Authoring and Publishing Literature: From Books to e-Books

Module code: EN3189

Module co-ordinator: to be confirmed

This module is an introduction to the material aspects of Britain's rich literary heritage. It looks at authoring and publishing through the ages by considering the historical, social, and cultural contexts that have influenced the production, circulation, and consumption of texts. Our primary examples will be taken from Chaucer, the Wyatt/Boleyn circle, Ben Jonson, Alexander Pope, and Jeannette Winterson. We'll consider the concepts of anonymity and authenticity and discuss a variety of forms, from handwritten books to e-books. Issues of literary communication will be explored in relation to the concept of 'authorship' and mode of production. We'll explore some issues of current interest to book historians, including plurality of texts, the acceptance of textual variance, the absence of canonicity, and the idea of 'authority' and 'authorised versions'. We will read some literary texts in manuscript and training will be provided to facilitate this task.


Weekly seminar discussions will be based on individual and group presentations. Secondary reading may include Kelliher and Brown, English Literary Manuscripts; Darnton, The Case For Books; and Vaidhyanathan, The Googlization of Everything. Copies of additional material will be made available by your tutor. Practical sessions will take place in the library's Special Collections.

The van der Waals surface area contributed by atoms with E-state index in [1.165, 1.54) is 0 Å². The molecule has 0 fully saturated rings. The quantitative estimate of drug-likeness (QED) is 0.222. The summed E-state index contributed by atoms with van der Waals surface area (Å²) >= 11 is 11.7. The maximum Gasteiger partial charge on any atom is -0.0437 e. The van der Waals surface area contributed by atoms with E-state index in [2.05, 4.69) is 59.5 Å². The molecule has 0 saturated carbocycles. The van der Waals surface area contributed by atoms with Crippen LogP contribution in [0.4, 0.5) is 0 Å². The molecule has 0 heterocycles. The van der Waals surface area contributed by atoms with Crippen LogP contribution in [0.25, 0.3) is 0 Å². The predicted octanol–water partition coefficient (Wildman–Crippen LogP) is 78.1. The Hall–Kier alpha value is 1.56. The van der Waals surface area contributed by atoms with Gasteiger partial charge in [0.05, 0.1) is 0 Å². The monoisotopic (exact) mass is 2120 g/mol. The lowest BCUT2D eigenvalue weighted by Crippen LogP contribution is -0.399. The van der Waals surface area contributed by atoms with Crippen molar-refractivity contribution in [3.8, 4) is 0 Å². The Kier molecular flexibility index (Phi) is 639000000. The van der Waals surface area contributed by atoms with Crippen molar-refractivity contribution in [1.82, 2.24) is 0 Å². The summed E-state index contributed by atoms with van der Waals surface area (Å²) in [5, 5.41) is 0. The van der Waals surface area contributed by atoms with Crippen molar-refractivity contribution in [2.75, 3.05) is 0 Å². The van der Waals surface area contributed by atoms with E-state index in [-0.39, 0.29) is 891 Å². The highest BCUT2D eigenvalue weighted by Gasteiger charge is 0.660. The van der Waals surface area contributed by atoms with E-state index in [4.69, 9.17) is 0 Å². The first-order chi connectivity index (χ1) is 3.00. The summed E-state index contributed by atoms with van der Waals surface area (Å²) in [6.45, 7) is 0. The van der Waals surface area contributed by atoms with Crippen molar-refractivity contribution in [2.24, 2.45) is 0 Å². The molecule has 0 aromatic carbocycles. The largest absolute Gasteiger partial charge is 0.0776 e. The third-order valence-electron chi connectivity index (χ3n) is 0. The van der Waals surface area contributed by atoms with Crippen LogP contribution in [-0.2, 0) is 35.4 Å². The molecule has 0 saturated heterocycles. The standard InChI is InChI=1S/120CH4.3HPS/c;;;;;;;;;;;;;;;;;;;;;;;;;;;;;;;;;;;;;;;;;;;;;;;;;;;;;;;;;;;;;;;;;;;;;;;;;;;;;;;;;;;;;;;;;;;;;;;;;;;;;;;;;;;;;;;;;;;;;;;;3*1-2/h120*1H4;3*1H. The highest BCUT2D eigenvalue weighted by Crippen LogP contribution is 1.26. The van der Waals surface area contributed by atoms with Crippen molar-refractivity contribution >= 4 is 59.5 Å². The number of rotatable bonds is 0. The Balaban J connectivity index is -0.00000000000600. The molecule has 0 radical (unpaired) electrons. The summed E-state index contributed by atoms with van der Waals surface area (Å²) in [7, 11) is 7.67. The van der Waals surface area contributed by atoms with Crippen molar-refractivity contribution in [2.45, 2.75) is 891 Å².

By the end of the module, you'll be able to demonstrate:

  • The ability to relate critically to the concepts of authoring and publishing
  • The ability to analyse and evaluate literary material cultures
  • The ability to discuss and analyse different forms of publishing from manuscripts to electronic media
  • The ability to read handwritten literary manuscripts


  • One essay of 5,000 words